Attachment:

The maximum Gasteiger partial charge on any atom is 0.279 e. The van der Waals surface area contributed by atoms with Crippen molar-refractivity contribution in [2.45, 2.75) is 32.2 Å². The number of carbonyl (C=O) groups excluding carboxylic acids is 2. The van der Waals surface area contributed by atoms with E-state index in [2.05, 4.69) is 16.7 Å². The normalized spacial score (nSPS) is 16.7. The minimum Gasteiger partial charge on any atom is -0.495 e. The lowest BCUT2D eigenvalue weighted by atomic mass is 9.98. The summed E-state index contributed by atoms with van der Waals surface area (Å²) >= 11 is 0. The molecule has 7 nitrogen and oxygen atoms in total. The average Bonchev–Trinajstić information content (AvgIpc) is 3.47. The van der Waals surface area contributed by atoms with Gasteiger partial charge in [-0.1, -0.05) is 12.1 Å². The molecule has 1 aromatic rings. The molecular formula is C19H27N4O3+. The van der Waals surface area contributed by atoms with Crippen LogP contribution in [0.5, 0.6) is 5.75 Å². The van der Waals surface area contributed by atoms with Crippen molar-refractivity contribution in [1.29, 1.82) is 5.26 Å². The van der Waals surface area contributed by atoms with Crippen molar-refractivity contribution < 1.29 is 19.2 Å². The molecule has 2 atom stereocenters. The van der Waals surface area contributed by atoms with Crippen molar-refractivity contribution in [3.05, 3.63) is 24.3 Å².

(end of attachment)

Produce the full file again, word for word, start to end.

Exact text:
The maximum Gasteiger partial charge on any atom is 0.279 e. The van der Waals surface area contributed by atoms with Crippen molar-refractivity contribution in [2.45, 2.75) is 32.2 Å². The number of carbonyl (C=O) groups excluding carboxylic acids is 2. The van der Waals surface area contributed by atoms with E-state index in [2.05, 4.69) is 16.7 Å². The normalized spacial score (nSPS) is 16.7. The minimum Gasteiger partial charge on any atom is -0.495 e. The lowest BCUT2D eigenvalue weighted by atomic mass is 9.98. The summed E-state index contributed by atoms with van der Waals surface area (Å²) >= 11 is 0. The molecule has 7 nitrogen and oxygen atoms in total. The average Bonchev–Trinajstić information content (AvgIpc) is 3.47. The van der Waals surface area contributed by atoms with Gasteiger partial charge in [-0.1, -0.05) is 12.1 Å². The molecule has 1 aromatic rings. The molecular formula is C19H27N4O3+. The van der Waals surface area contributed by atoms with Crippen LogP contribution in [0.5, 0.6) is 5.75 Å². The van der Waals surface area contributed by atoms with Crippen molar-refractivity contribution in [1.29, 1.82) is 5.26 Å². The van der Waals surface area contributed by atoms with Crippen molar-refractivity contribution < 1.29 is 19.2 Å². The molecule has 2 atom stereocenters. The van der Waals surface area contributed by atoms with Crippen molar-refractivity contribution in [3.05, 3.63) is 24.3 Å².